We waited optimistically for the 2 months, 3 months, 4 months for the referrals to the specialists to come up and things ground to a bit of an awkward halt when the surgical team, after examining her and her 2 sizable hernias for several seconds, declared they “probably” weren’t hurting her and they didn’t think they would operate.
Dammit – that left Dental to come to the party. Luckily the sympathetic dentist said that despite evidence of her teeth having been very well scrubbed indeed (big ticks to Mother) she would schedule a hospital appointment to have a good clean, repair and protect under a general. Hooray! Now the gynecological team could confirm they’ll whip in while she’s under and insert the mirena. Hopefully within 9 months of that first referral to try to sort it out!
In the meantime her periods have been spasmodic and not any real cause for concern. But the frequency of her periodic illness has been increasing to the point where she’s now having a vomit and a lie down every couple of weeks.
She can’t tell you where it hurts and will point to any random part of her of you ask – elbow, leg, tummy, – but she will say “tired, so tired”.
Often it starts on a Friday – at the end of a busy week. I know she’s working hard on the treadmill at school. She also had swimming on Friday but was fine after school then suddenly went down around 5. She was back up on Saturday – eating normally by Sunday – but I decided to test my theory that it is something to do with fatigue.
So I made us all go for a gorgeous spring walk in Hagly Park yesterday afternoon.
After we came home, she said she was hungry, ate early, then suddenly got dribbly, wanted to go to bed, “so tired” and sure enough a couple of hours later the vomiting started.
My friend Jenny (a nurse) happened to be around enjoying a late afternoon sunny Sunday glass of wine and saw Claudia’s decline. She has also been aware of the increase in incidents all year.
“Have you had her iron levels checked” she asked casually.
No. That would involve a blood test and that would involve needles and that would require some sort of anesthetic and we’re still on the list to get all that done and oh my god how did I not think if this?!!!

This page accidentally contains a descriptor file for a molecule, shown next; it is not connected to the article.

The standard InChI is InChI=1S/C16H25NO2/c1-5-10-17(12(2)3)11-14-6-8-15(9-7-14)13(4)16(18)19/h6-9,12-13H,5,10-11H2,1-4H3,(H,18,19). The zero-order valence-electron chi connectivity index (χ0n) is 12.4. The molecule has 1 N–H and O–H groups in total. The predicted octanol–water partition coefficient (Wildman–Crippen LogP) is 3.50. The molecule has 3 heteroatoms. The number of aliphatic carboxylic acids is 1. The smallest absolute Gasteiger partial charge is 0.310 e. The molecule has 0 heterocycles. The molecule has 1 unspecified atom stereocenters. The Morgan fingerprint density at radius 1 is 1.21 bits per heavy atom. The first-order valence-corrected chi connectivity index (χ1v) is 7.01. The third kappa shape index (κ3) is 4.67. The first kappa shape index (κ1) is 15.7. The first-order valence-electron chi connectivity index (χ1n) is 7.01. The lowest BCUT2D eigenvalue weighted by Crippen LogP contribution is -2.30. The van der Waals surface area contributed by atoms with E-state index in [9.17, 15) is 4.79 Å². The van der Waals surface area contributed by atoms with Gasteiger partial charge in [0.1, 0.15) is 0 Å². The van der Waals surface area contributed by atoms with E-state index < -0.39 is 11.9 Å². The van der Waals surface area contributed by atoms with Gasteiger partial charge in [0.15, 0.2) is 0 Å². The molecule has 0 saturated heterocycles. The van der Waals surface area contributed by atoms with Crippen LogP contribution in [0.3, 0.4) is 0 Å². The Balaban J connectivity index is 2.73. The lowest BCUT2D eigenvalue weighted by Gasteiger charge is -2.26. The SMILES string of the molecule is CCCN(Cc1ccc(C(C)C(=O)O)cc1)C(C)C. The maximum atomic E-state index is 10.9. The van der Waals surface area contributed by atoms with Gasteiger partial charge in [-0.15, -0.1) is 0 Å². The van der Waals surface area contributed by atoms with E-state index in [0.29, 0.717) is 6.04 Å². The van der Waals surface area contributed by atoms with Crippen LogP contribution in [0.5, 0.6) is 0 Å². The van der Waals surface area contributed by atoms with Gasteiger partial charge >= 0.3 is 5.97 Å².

Could it be that all Claudia’s illness is in fact due to her being a teenage girl who is more physically active now than she ever has been in her life and who doesn’t eat much steak or kale?
She doesn’t eat sweets, she rarely asks for a snack – she eats big meals but they’re easy to chew things like weet bix and toast and sandwiches and sausages and mash.
I feel terrible ; she’s a functioning woman on a toddlers diet!
Because she requires feeding and doesn’t chew well and doesn’t take control of her diet like other stroppy teens might, wolfing down pizza and gummy bears, I’ve treated her like a child!
She’s probably constantly faint and needs some sort of miracle vitamin cocktail.
Steve had the realisation (as he dealt with a round of chunder) that this isn’t looking after a sick kid, it’s looking after a sick adult.
She’s still our daughter – but not a child. She’s a grown up.
We are the ones suddenly growing up here ; she’s been doing it for years and we have failed to keep up. Her childhood is over – it’s a whole different ball game and we’ve only just figured it out.
But I’m on it now.
As she dribbles soundly into my pillow today I’m filled with hope that we may finally be on top of something here. I’ll ask for blood tests while she’s getting her teeth and mirena done and in the meantime I’ll up the energy foods and vitamins.
I welcome any suggestions or advice.
With the exception of handling liver, thanks sister Jane!
Sorry. Ain’t going there.